Aviation Heritage Professor and author of “High Flight”, George Haloulakos, spoke to a very enthusiastic crowd at the museum on July 27, 2019. Below is a summary of his lecture about the humanitarian missions that the USMC has completed making use of some of the unique capabilities of its aircraft.
Corps’ Aviation: The “Nine-One-One” US Military Unit and its Humanitarian Relief Operations (HRO)
By George A. Haloulakos, MBA, CFA
Marine Corps aviation, (the “Nine-One-One” unit of the United States military) due to its rapid deployment capability, has a long tradition of conducting humanitarian relief operations both at home and abroad. There are numerous examples of Marine Corps involvement in humanitarian and disaster relief operations. Among there are the 1989 San Francisco Earthquake, Hurricane Hugo (1989), Southern California Wildfires, the Tibet and Haiti Earthquakes (2008 & 2010 respectively), as well as many other similar situations occurring in both peacetime and wartime.
The acronym HRO — for Humanitarian Relief Operations — is synonymous with “Heroes” because of the uncommon valor and expeditionary nature associated with Corps aviation. Vertical envelopment – a tactical maneuver in which troops are either air dropped or air landed, attack the rear and flanks of an opponent force, thereby cutting off or encircling a force – is crucial to fulfillment of HRO. For a humanitarian mission, vertical envelopment enables Marine aviation units to bypass difficult terrain or conditions to deliver assistance and aid to remote, distressed areas. In many situations, this is exemplified by the vertical or short takeoff and landing (VSTOL) capability of its helicopters.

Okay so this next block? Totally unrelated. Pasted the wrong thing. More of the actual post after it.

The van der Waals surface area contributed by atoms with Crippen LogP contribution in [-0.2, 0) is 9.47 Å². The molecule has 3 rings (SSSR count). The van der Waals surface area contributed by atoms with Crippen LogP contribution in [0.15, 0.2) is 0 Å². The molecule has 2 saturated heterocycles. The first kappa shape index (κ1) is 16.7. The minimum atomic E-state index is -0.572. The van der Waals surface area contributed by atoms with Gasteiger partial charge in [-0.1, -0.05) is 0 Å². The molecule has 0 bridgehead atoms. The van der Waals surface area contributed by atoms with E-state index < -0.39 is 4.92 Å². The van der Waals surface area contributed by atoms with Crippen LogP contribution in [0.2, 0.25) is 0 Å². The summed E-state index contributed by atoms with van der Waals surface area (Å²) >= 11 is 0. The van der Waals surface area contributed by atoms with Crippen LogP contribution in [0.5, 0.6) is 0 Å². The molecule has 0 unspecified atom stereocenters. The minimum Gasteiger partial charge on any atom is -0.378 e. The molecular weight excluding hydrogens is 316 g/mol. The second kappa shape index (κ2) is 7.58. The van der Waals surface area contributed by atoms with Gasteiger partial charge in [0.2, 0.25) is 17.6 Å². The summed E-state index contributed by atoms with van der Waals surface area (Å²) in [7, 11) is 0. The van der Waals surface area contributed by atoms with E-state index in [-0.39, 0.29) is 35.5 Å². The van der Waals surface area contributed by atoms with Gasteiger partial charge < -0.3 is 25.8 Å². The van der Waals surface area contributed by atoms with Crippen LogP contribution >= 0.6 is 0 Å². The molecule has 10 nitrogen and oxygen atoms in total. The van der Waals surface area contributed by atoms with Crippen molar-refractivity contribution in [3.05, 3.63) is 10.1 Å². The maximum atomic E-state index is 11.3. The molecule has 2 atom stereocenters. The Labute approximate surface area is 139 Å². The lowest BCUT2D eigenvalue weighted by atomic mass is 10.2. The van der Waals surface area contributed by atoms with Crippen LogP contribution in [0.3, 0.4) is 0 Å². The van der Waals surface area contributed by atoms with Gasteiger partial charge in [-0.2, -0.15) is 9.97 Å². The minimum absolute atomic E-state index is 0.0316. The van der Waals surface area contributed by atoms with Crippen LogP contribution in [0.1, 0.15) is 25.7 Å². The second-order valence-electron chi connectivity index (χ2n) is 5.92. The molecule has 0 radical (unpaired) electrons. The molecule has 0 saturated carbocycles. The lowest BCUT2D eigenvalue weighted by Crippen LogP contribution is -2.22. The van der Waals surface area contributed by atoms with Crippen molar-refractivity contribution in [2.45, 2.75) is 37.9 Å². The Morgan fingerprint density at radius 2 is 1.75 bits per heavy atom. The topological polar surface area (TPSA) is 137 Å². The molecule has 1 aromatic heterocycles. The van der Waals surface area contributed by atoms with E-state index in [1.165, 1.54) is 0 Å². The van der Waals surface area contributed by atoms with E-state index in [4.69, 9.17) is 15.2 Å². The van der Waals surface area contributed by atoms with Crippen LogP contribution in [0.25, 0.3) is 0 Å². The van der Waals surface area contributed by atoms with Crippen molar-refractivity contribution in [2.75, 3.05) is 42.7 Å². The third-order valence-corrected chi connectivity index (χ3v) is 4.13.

In the article linked below, Mr. Haloulakos briefly recounts three such examples where these characteristics came fully into play on the global stage: Operation Provide Comfort (Northern Iraq, 1991), Operation Sea Angel II (Bangladesh, 2007) and Operation Sahayogi Haat (Charikot, Nepal, 2015).
Photo Credit: USMC Office of Public Affairs